From the Back Row is going to be my editorial of choice that I’ll dive into every once in a while when the mood strikes me. The purpose is simple: highlight some lesser known films that I feel deserve far more attention and discussion than they receive, and hopefully inspire a few people to queue them up on their on their online rental service of choice. Today we’ll take a look at The Great Silence, the 1968 classic spaghetti western from director Sergio Corbucci.
The Great Silence follows the story of a mute gunslinger-for-hire in late 19th century Utah named Silence (Jean-Louis Trintignant) – a man who always draws second, but shoots first – who agrees to help a group of outlaw Mormons and a woman (Vonetta McGee) who wants to avenge her husband’s death at the hands of a ruthless gang of bounty hunters. Between Silence and Loco (Klaus Kinski), the psychotic leader of the bounty hunters, lies an honest sheriff (Frank Wolff), a man who despises the idea of bounty killing and only wants to see justice.
It’s one of the bleakest and most cynical spaghetti westerns I’ve ever watched. While Sergio Leone’s visual style and characters were admittedly far more influential to the genre, his stories and plot structure were rather conventional – this is what separates The Great Silence from Leone’s classics and most other great westerns. As soon as the first frame of film comes on the screen, only a snowy emptiness to be seen rather than the usual dusty, hot deserts, you know you’re in for something completely different, completely unconventional. It’s depressing. It’s cold. The romance of the west is completely demolished. In that respect, it’s not so dissimilar to Robert Altman’s McCabe & Mrs. Miller. Similarly, while most westerns have you fantasizing you were in the gunslinger’s shoes, this one makes you shudder at the thought, and not just because it looks cold.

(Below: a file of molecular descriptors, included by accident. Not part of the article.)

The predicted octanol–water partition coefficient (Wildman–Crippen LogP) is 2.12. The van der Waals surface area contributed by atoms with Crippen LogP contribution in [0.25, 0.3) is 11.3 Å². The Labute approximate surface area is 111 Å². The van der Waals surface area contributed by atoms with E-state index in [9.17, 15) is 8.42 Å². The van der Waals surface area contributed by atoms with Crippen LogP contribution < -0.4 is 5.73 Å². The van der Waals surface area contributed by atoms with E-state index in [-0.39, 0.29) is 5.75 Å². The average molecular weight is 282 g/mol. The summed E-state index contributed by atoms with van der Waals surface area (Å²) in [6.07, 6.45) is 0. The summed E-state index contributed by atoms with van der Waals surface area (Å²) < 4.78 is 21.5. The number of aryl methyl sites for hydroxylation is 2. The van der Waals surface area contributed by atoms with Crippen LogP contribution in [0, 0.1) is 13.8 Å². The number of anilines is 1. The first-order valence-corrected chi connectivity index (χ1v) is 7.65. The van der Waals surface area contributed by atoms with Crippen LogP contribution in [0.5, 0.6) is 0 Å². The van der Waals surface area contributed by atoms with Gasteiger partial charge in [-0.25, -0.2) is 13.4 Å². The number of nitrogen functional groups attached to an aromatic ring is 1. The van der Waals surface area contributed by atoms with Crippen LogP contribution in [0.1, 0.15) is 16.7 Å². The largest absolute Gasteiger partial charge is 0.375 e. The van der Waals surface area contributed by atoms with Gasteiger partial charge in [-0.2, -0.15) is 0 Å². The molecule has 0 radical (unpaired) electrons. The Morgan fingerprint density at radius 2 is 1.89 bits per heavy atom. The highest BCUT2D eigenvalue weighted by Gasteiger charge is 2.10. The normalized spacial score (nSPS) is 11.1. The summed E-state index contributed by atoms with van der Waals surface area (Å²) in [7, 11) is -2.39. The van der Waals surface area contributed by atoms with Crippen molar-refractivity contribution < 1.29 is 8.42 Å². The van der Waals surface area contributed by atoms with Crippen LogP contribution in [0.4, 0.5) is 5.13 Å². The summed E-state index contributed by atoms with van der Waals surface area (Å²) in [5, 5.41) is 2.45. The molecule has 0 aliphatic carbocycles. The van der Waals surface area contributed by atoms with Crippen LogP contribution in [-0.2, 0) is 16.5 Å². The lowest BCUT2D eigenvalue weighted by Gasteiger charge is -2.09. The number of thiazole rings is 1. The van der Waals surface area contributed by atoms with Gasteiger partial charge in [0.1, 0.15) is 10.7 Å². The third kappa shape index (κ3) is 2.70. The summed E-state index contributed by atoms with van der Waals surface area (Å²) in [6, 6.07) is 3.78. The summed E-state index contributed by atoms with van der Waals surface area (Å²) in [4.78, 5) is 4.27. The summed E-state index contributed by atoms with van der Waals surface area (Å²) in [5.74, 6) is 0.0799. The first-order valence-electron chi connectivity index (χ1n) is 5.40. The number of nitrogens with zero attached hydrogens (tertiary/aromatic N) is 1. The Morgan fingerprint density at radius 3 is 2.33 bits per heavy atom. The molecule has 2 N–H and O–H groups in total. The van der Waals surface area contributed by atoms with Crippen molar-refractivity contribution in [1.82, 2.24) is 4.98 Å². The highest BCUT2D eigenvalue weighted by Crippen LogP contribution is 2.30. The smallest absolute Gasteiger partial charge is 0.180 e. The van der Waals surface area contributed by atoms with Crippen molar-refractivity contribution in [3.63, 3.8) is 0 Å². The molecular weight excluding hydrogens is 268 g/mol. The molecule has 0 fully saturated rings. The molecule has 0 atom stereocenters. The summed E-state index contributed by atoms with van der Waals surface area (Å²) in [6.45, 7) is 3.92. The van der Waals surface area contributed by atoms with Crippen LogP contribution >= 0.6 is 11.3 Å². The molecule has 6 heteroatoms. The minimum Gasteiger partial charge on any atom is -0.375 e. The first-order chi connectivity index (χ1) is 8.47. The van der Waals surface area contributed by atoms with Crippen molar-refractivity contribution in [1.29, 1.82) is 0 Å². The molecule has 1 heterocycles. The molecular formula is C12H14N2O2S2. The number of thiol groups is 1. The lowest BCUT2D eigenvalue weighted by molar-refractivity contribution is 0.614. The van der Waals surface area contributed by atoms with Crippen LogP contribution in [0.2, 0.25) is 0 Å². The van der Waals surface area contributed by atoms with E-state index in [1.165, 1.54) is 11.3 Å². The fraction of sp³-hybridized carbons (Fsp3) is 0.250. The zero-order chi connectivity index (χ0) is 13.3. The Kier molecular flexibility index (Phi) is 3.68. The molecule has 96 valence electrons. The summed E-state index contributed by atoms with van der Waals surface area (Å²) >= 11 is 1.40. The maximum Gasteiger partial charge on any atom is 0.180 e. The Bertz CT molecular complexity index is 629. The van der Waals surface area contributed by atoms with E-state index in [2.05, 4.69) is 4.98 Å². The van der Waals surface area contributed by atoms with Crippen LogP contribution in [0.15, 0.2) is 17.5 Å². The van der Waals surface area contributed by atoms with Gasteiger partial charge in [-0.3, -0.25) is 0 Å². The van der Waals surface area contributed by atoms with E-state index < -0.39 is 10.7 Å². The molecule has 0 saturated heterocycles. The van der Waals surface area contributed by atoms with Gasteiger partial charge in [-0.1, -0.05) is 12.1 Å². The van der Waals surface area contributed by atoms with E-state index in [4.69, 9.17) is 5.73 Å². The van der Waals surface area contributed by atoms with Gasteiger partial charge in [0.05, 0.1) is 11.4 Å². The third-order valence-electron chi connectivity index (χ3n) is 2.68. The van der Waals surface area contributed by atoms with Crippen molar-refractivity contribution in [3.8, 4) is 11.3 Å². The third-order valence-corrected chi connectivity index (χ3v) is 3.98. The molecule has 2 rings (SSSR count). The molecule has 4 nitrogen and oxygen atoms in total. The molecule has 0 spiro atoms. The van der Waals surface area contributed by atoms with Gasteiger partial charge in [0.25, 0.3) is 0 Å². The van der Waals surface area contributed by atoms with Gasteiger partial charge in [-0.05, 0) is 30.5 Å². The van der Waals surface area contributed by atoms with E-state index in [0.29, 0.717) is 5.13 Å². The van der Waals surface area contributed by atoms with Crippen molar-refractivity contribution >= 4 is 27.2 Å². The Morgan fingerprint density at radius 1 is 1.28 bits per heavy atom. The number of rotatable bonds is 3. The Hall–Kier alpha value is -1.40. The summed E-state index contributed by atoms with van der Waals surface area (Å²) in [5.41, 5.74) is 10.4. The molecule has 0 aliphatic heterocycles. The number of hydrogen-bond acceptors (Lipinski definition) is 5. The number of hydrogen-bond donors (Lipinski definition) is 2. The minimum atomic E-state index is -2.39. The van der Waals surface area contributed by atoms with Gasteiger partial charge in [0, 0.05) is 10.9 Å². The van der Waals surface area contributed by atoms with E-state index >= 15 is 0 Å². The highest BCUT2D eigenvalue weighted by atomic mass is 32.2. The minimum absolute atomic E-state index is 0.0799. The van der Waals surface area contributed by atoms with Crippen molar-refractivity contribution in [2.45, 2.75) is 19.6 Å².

As the appropriately named Silence, Trintignant (a superb actor who reportedly only agreed to star in a spaghetti western if he didn’t have any lines, thus the muteness) is able to express so much without ever speaking a word and creates for us one of the coolest and most memorable protagonists in any western ever. Same with Kinski, the undeniable legend that he is, who creates one of the most ruthless and despicable, yet chillingly human bad guys this side of Fonda’s Frank.
The incomparable Ennio Morricone scores the film, and as expected, you’ll be humming along with it long before the movie’s end. It’s fairly simple and repetitious compared to some of his other, better known work, but it’s effectively pounding and contributes heavily to setting the atmosphere of the film. As for Corbucci, with this, he only solidifies the fact that he’s the greatest spaghetti western director out there besides Leone (you can check out his better known cult classic Django or his spiritual sequels to The Great Silence, The Mercenary and Compañeros for further evidence). The distinctive atmosphere of the film, the lingering and haunting shots of a snow-covered Utah, the icy stares from both Silence and Loco, the final, climatic gunfight – they will be on your mind for days afterwards.